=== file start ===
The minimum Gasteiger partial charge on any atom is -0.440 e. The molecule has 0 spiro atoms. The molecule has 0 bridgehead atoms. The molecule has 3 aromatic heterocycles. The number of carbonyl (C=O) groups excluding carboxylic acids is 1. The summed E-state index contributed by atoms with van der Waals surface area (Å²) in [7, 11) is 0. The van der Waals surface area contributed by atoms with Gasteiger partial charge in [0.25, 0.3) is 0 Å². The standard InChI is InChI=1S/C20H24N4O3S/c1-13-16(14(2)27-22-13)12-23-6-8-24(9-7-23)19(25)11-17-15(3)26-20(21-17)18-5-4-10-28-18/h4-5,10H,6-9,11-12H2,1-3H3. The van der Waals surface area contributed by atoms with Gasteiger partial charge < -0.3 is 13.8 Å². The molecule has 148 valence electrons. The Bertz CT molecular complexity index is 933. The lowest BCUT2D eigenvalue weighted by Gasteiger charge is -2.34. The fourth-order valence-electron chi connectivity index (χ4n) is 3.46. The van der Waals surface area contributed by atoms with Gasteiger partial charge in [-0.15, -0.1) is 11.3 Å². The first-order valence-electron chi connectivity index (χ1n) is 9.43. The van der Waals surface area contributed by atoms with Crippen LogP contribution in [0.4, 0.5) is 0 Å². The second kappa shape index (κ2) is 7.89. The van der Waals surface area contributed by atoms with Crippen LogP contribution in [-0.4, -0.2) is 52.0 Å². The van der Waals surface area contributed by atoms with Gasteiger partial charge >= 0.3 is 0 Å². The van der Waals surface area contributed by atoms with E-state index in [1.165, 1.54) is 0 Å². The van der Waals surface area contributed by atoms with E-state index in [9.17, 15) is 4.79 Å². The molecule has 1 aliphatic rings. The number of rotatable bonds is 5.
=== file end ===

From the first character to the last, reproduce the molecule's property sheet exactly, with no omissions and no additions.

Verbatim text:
The minimum Gasteiger partial charge on any atom is -0.440 e. The molecule has 0 spiro atoms. The molecule has 0 bridgehead atoms. The molecule has 3 aromatic heterocycles. The number of carbonyl (C=O) groups excluding carboxylic acids is 1. The summed E-state index contributed by atoms with van der Waals surface area (Å²) in [7, 11) is 0. The van der Waals surface area contributed by atoms with Gasteiger partial charge in [0.25, 0.3) is 0 Å². The standard InChI is InChI=1S/C20H24N4O3S/c1-13-16(14(2)27-22-13)12-23-6-8-24(9-7-23)19(25)11-17-15(3)26-20(21-17)18-5-4-10-28-18/h4-5,10H,6-9,11-12H2,1-3H3. The van der Waals surface area contributed by atoms with Gasteiger partial charge < -0.3 is 13.8 Å². The molecule has 148 valence electrons. The Bertz CT molecular complexity index is 933. The lowest BCUT2D eigenvalue weighted by Gasteiger charge is -2.34. The fourth-order valence-electron chi connectivity index (χ4n) is 3.46. The van der Waals surface area contributed by atoms with Gasteiger partial charge in [-0.15, -0.1) is 11.3 Å². The first-order valence-electron chi connectivity index (χ1n) is 9.43. The van der Waals surface area contributed by atoms with Crippen LogP contribution in [0.4, 0.5) is 0 Å². The second kappa shape index (κ2) is 7.89. The van der Waals surface area contributed by atoms with Crippen LogP contribution in [-0.4, -0.2) is 52.0 Å². The van der Waals surface area contributed by atoms with Gasteiger partial charge >= 0.3 is 0 Å². The van der Waals surface area contributed by atoms with E-state index in [1.165, 1.54) is 0 Å². The van der Waals surface area contributed by atoms with E-state index in [9.17, 15) is 4.79 Å². The molecule has 1 aliphatic rings. The number of rotatable bonds is 5.